Nixon's goal is to be a great peacemaker; works closely with Henry Kissinger; Nixon initiates secret talks with North Vietnamese; plans to withdraw American troops and replace them with South Vietnamese; in 1969 states that the Cold War should be a thing of the past: Russian summit; communication with Communist China; first American troops withdraw from Vietnam; arms control talks begin

"Mr. Nixon's War"

Segment 3: (begins at: 22 minutes, 15 seconds)
Length: approximately 18 minutes
Starting image: opening scene from the film "Patton"

Nixon seeks an "honorable end to war," but Vietnam becomes "Nixon's war" when troops aren't withdrawn right away; anti-war demonstrations staged across the country; Nixon refuses to let public opinion determine foreign policy; asks "the great silent majority" to support him; announces an attack on an enemy sanctuary in Cambodia; staff members resign in protest; National Guard opens fire on demonstrating students at Kent State and Jackson State; Nixon characterizes protesters as "bums" and the rest of Americans as "heroes"; becomes increasingly suspicious of his advisors; employs taping machines in his own office

"Enemies"

Segment 4 (begins at: 40 minutes, 26 seconds)
Length: approximately 7 minutes
Starting image: US Navy film

Tricia Nixon marries Edward Cox at the White House; "Pentagon Papers" published the next day; Nixon's aides compile an "enemies list" with the goal of "screwing political enemies"; Nixon authorizes break-in to steal documents from Daniel Ellsberg's psychiatrist's office; reelection becomes Nixon's consuming goal; inflation and racial tensions run high; Nixon's popularity ratings are so low he fears he will not even win Republican nomination

"To the Summit"

Segment 5 (begins at 47 minutes, 10 seconds)
Length: approximately 8 minutes
Starting image: newscaster announcing Nixon's trip to China

In 1972 Nixon becomes the first president to visit China; North Vietnamese undertake a massive offensive; Nixon orders sustained bombing of Hanoi; becomes the first president to set foot inside the Kremlin; negotiates a treaty between the two superpowers to slow down the arms race; two days later the Watergate break-in occurs; Nixon's second term seems confirmed after his foreign policy successes

Tape Three (Hour One)

Segment 1 (begins at: 0 minutes, 0 seconds)
Length: approximately 3 minutes
Starting image: newscaster announcing news of the Watergate break-in

Nixon denies involvement in Watergate; orders Haldeman to divert the FBI by blaming the CIA; becomes personally involved in the cover-up

Part Three: The Fall

Segment 2 (begins at: 3 minutes, 2 seconds )
Length: approximately 10 minutes
Starting image: film of 1972 Republican National Convention

Nixon nominated for reelection; wins overwhelmingly against George McGovern; against advice of his aides Nixon orders the "Christmas bombing"; two weeks later Paris peace talks resume, and Hanoi signs an agreement effectively ending US participation in Vietnam War; cease-fire takes effect in 1973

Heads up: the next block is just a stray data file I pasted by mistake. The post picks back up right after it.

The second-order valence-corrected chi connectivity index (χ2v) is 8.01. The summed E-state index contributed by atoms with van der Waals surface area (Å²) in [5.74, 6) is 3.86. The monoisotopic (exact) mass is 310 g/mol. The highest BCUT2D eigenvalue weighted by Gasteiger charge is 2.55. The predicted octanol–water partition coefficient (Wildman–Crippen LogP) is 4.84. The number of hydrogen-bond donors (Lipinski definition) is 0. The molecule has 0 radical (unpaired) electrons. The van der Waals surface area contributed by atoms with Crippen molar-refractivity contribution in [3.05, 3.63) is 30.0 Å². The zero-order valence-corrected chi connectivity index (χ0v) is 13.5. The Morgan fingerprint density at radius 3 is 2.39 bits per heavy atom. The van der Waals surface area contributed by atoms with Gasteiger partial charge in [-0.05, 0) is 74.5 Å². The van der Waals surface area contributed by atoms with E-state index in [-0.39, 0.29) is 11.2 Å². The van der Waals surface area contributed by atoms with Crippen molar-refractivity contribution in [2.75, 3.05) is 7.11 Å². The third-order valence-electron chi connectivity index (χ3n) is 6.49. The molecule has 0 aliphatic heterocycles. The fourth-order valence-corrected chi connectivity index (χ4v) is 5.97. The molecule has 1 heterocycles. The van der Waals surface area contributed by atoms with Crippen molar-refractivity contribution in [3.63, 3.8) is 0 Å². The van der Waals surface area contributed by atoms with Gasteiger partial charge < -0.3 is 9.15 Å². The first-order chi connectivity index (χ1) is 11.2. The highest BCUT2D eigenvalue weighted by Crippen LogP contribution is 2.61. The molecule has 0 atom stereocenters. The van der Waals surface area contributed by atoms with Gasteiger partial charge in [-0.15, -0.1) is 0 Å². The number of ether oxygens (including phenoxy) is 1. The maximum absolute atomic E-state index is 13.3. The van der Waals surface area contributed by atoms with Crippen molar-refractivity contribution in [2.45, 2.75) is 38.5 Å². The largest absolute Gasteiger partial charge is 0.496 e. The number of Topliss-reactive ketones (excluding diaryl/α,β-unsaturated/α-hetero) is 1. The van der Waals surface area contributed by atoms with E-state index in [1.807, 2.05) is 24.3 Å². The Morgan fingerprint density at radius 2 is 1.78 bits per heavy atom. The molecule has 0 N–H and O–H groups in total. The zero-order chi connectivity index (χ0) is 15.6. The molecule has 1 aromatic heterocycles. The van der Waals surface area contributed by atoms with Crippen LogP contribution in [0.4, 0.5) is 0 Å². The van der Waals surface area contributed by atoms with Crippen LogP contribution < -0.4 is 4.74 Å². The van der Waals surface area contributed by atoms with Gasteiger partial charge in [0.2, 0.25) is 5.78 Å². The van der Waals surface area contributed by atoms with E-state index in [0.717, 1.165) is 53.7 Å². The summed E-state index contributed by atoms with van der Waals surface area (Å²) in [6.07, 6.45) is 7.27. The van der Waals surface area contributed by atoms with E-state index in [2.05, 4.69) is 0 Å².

"Secrets Unraveled"

Segment 3 (begins at: 12 minutes, 32 seconds)
Length: approximately 12 minutes
Starting image: plane crash scene

Watergate burglary trial set to begin; Dorothy Hunt dies in a plane crash; $10,000 in "hush money" found in her purse; former Attorney General John Mitchell and others lie to protect the president; John Dean withholds evidence, coaches witnesses and monitors the FBI investigation; Dean assumes responsibility for cover-up, then fearing he will become the scapegoat, reveals that Liddy and Haldeman were involved in Ellsberg break-in; Nixon fires Haldeman, Ehrlichman, and Dean in an effort to distance himself from the scandal

"I Am Not a Crook"

Segment 4 (begins at: 24 minutes, 8 seconds)
Length: approximately 17 minutes
Starting image: P.O.W. White House dinner

Senator Sam Ervin, chairman of the Watergate Committee, begins investigations into the break-in via televised hearings; witnesses implicate officials high within Nixon's administration; Dean implicates Nixon; Nixon refuses, even when subpoenaed, to provide the Watergate Committee with tapes; Attorney General Elliott Richardson appoints Archibald Cox as an independent special prosecutor to investigate the Nixon White House; in 1973 Vice President Spiro Agnew is investigated for bribery, tax evasion, and extortion; Agnew pleads "no contest" and resigns; Gerald R. Ford becomes vice president; a court of appeals rules that Nixon must surrender the tapes; Nixon orders Richardson to fire Cox; Richardson refuses and quits; Nixon orders Deputy Attorney General William Ruckelhaus to fire Cox; Ruckelhaus is fired when he refuses to fire Cox (known as the "Saturday Night Massacre"); 21 resolutions calling for Nixon's impeachment are introduced on Capitol Hill; in a televised speech, Nixon claims, "I am not a crook"

"The Last Campaign"

Segment 5 (begins at: 41 minutes, 27 seconds)
Length: approximately 16 minutes
Starting image: color film of Nixon in a performance at the Grand Ole Opry

Nixon begins a campaign to rebuild his image but fails; House Judiciary Committee demands the rest of the tapes; Nixon releases edited transcripts; Nixon brings the case to the Supreme Court; Judiciary Committee votes affirmatively on three articles of impeachment; Supreme Court rules that Nixon must surrender the tapes; Nixon resigns the presidency on August 8, 1974; Gerald Ford becomes president; Ford grants Nixon a full pardon in September 1974